Wednesday, February 21, 2018

Zippy and Kafka

[Zippy, February 21, 2018.]


You can withdraw from the sufferings of the world — that possibility is open to you and accords with your nature — but perhaps that withdrawal is the only suffering you might be able to avoid.

Franz Kafka, Aphorisms, trans. Willa and Edwin Muir (New York: Schocken, 2015).
Venn reading
All OCA Kafka posts : Kafka and Zippy posts : Zippy posts

“Swept strangely clean”

On the boulevard, the wind is blowing:

Guy de Maupassant, Like Death, trans. Richard Howard (New York: New York Review Books, 2017).

Economy: like an Imagist poem in prose.

Also from this novel
“La belle nature” : “What was it around him” : “All that has been, is now, and ever will be done by painters until the day of doom”

Tuesday, February 20, 2018

Needed: a word other than meddle

To meddle in an election? There must be a word that better captures the enormity.

Merriam-Webster’s definition of meddle: “to interest oneself in what is not one’s concern : interfere without right or propriety.” M-W gives a sample sentence from George Bernard Shaw: “I never meddle in other people’s private affairs.”

From Webster’s Second, a more eloquent definition: “to interest, engage, or concern oneself unnecessarily or impertinently; to interfere improperly.” And from a W2 note on meddle and related words: “To meddle (with or in) is to concern oneself officiously or impertinently with another’s affairs.”

Notice: to interest oneself in what is not one’s concern; to concern oneself officiously or impertinently with another’s affairs. Meddle suggests individual interference in another person’s life. To meddle is to be a buttinsky or a Nosey Parker, to plant doubts, to offer unsolicited advice, to ask questions to which the only proper response is None of your B.I. bizness! To engage in a well-funded operation to sow national discord and sway an election: that goes well beyond meddling.

More appropriate words: to interfere in an election, to subvert democracy. “Russian meddling” is too trivial a description of what’s gone on. I’m going to avoid using it.

I don’t know what B.I. stands for either. But that’s what we said in Brooklyn.

Netflix as TLC

From an e-mail with the subject line “Michael, we just added a docuseries you might like.” It’s called Strippers :

Explore the personal and professional lives of the dancers who take it all off for cold, hard cash in Scotland’s three biggest cities.
I’m not sure what in my viewing history would prompt Netflix’s algorithms to push this “docuseries” at me. My best guess: the documentary Voyeur (dir. Myles Kane and Josh Koury, 2017) about Gay Talese and a peeping-Tom motel owner. If so, bad algorithm.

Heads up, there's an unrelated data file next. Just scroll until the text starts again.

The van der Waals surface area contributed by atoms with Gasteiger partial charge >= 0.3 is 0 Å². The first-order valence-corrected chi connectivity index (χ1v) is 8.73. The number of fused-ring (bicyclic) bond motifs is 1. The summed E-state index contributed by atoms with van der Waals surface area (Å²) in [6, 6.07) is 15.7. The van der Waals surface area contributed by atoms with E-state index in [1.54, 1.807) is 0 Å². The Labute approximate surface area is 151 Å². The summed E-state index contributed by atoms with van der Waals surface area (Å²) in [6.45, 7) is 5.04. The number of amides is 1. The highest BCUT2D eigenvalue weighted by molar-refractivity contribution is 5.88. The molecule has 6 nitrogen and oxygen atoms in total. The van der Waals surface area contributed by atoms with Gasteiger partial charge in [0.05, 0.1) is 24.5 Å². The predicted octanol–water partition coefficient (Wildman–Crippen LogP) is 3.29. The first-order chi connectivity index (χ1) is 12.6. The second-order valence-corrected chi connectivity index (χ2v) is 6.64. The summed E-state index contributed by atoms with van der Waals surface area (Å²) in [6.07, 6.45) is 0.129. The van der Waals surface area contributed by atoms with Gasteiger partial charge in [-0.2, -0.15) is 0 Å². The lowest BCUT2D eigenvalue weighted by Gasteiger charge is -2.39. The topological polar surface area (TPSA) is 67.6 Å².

Earlier this month I had the thought that Netflix resembles a crummy video store. Now it seems to be turning into TLC.

[And the writing: “personal and professional lives,” “take it all off,” “cold, hard cash.” What really gets me though is “Scotland’s three biggest cities”: Glasgow, Edinburgh, and Glasgow?]

Boolean days

Just wondering how many families have reinvented Boolean operators when playing the children’s game Guess Who?

“Does your person have facial hair OR glasses?”

Monday, February 19, 2018

Naomi, teacher

A short film from the BBC, “What Babies Can Teach Us.” Naomi is a teacher with Roots of Empathy/Racines de l’empathie, a Canadian project that teaches students to care about others.

Thanks to Rachel for noticing this film.

Emma Gonzalez for Congress

Emma Gonzalez is a high-school senior. But I hope that when she turns twenty-five she runs for Congress. Here is her address Saturday to a rally for gun control. And here is a transcript.

Sunday, February 18, 2018

A Fred Rogers stamp

Coming in March, from the USPS, a Fred Rogers stamp. The New York Times has the story. NPR has a story this morning about Fred Rogers’s legacy. But they forgot the stamp. Mister Rogers’ Neighborhood first aired nationally fifty years ago tomorrow.

Related posts
Blaming Mister Rogers : Lady Elaine’s can : Off, or back, to school

[King Friday must be wondering why his stamp has some guy in a sweater on it.]

Saturday, February 17, 2018

Recently updated

Shame on John Shimkus A previous biblical tweet is causing him some difficulty.

Shame on John Shimkus

My representative in Congress, John Shimkus (R, Illinois-15), likes to post Bible passages on Twitter. Here’s what he posted today:

It’s possible that this tweet is the work of some automated verse-a-day service. But in that case, there would likely be contemporaneous tweets from other users showing the same passage. I find none. And hours after this tweet appeared, it’s still there.

I called John Shimkus’s Washington office to explain why I think that tweets about hanging people from trees are not appropriate: 202-225-5271. I left my number and await a reply.


2:50 p.m.: Shimkus is attempting an explanation of an earlier tweet that, in light of events in Parkland, Florida, struck some readers as utterly grotesque: “The one who touches the corpse of any person shall be unclean for seven days” (Numbers 19:11).

Shimkus’s explanation (that the tweet has nothing to do with Parkland) notes that the passages in his tweets come from his “daily Bible study” — in other words, he chooses them himself. He has finally commented on events in Parkland, offering “prayers” for “those victims, their families, and all who have suffered because of the evil in this world.” Nothing thus far about those who have suffered because of firearms in this country. Again: “The only variable that can explain the high rate of mass shootings in America is its astronomical number of guns.”

Shimkus has also said nothing thus far about his choice of a passage about hanging people from trees.

Related reading
All OCA John Shimkus posts